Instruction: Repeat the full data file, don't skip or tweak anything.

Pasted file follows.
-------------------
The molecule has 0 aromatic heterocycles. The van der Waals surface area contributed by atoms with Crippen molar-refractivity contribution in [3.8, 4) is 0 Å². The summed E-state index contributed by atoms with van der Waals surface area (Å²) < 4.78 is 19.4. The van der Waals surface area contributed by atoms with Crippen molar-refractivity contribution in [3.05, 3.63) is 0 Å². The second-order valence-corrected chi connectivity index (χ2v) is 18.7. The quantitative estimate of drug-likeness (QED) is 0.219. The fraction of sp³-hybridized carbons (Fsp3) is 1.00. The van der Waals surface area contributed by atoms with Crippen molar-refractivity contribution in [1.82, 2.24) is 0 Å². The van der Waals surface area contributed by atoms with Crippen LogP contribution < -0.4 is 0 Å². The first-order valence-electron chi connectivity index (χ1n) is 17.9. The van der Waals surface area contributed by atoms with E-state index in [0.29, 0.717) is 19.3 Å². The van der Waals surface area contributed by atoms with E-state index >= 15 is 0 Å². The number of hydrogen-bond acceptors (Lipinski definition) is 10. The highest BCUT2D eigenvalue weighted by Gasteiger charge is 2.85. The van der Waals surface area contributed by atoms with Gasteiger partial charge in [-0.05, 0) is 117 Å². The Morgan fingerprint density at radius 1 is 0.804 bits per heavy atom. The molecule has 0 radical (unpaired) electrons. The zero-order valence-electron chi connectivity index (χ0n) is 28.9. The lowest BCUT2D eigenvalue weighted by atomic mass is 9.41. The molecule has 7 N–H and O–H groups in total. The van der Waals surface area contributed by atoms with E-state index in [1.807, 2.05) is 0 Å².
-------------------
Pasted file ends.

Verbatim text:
The molecule has 0 aromatic heterocycles. The van der Waals surface area contributed by atoms with Crippen molar-refractivity contribution in [3.8, 4) is 0 Å². The summed E-state index contributed by atoms with van der Waals surface area (Å²) < 4.78 is 19.4. The van der Waals surface area contributed by atoms with Crippen molar-refractivity contribution in [3.05, 3.63) is 0 Å². The second-order valence-corrected chi connectivity index (χ2v) is 18.7. The quantitative estimate of drug-likeness (QED) is 0.219. The fraction of sp³-hybridized carbons (Fsp3) is 1.00. The van der Waals surface area contributed by atoms with Crippen molar-refractivity contribution in [1.82, 2.24) is 0 Å². The van der Waals surface area contributed by atoms with Crippen LogP contribution < -0.4 is 0 Å². The first-order valence-electron chi connectivity index (χ1n) is 17.9. The van der Waals surface area contributed by atoms with E-state index in [0.29, 0.717) is 19.3 Å². The van der Waals surface area contributed by atoms with E-state index >= 15 is 0 Å². The number of hydrogen-bond acceptors (Lipinski definition) is 10. The highest BCUT2D eigenvalue weighted by Gasteiger charge is 2.85. The van der Waals surface area contributed by atoms with Gasteiger partial charge in [-0.05, 0) is 117 Å². The Morgan fingerprint density at radius 1 is 0.804 bits per heavy atom. The molecule has 0 radical (unpaired) electrons. The zero-order valence-electron chi connectivity index (χ0n) is 28.9. The lowest BCUT2D eigenvalue weighted by atomic mass is 9.41. The molecule has 7 N–H and O–H groups in total. The van der Waals surface area contributed by atoms with E-state index in [1.807, 2.05) is 0 Å².